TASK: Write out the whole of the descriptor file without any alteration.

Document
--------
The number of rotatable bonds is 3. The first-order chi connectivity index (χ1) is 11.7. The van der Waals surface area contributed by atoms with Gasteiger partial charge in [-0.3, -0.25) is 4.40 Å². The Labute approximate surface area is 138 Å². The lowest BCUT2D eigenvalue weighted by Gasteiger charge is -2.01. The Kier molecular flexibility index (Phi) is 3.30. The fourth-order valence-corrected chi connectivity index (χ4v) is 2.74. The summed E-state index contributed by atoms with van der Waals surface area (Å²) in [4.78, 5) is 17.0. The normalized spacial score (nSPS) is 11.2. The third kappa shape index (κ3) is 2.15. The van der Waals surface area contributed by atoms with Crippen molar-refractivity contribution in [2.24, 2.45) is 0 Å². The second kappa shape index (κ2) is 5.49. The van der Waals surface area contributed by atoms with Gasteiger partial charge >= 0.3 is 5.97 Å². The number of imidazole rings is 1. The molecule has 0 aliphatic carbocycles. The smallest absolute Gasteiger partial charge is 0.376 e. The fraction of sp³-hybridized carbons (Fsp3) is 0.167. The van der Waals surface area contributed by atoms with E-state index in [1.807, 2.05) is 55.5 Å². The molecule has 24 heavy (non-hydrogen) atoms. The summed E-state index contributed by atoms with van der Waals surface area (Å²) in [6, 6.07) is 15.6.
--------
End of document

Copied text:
The number of rotatable bonds is 3. The first-order chi connectivity index (χ1) is 11.7. The van der Waals surface area contributed by atoms with Gasteiger partial charge in [-0.3, -0.25) is 4.40 Å². The Labute approximate surface area is 138 Å². The lowest BCUT2D eigenvalue weighted by Gasteiger charge is -2.01. The Kier molecular flexibility index (Phi) is 3.30. The fourth-order valence-corrected chi connectivity index (χ4v) is 2.74. The summed E-state index contributed by atoms with van der Waals surface area (Å²) in [4.78, 5) is 17.0. The normalized spacial score (nSPS) is 11.2. The third kappa shape index (κ3) is 2.15. The van der Waals surface area contributed by atoms with Crippen molar-refractivity contribution in [2.24, 2.45) is 0 Å². The second kappa shape index (κ2) is 5.49. The van der Waals surface area contributed by atoms with Gasteiger partial charge >= 0.3 is 5.97 Å². The number of imidazole rings is 1. The molecule has 0 aliphatic carbocycles. The smallest absolute Gasteiger partial charge is 0.376 e. The fraction of sp³-hybridized carbons (Fsp3) is 0.167. The van der Waals surface area contributed by atoms with E-state index in [1.807, 2.05) is 55.5 Å². The molecule has 24 heavy (non-hydrogen) atoms. The summed E-state index contributed by atoms with van der Waals surface area (Å²) in [6, 6.07) is 15.6.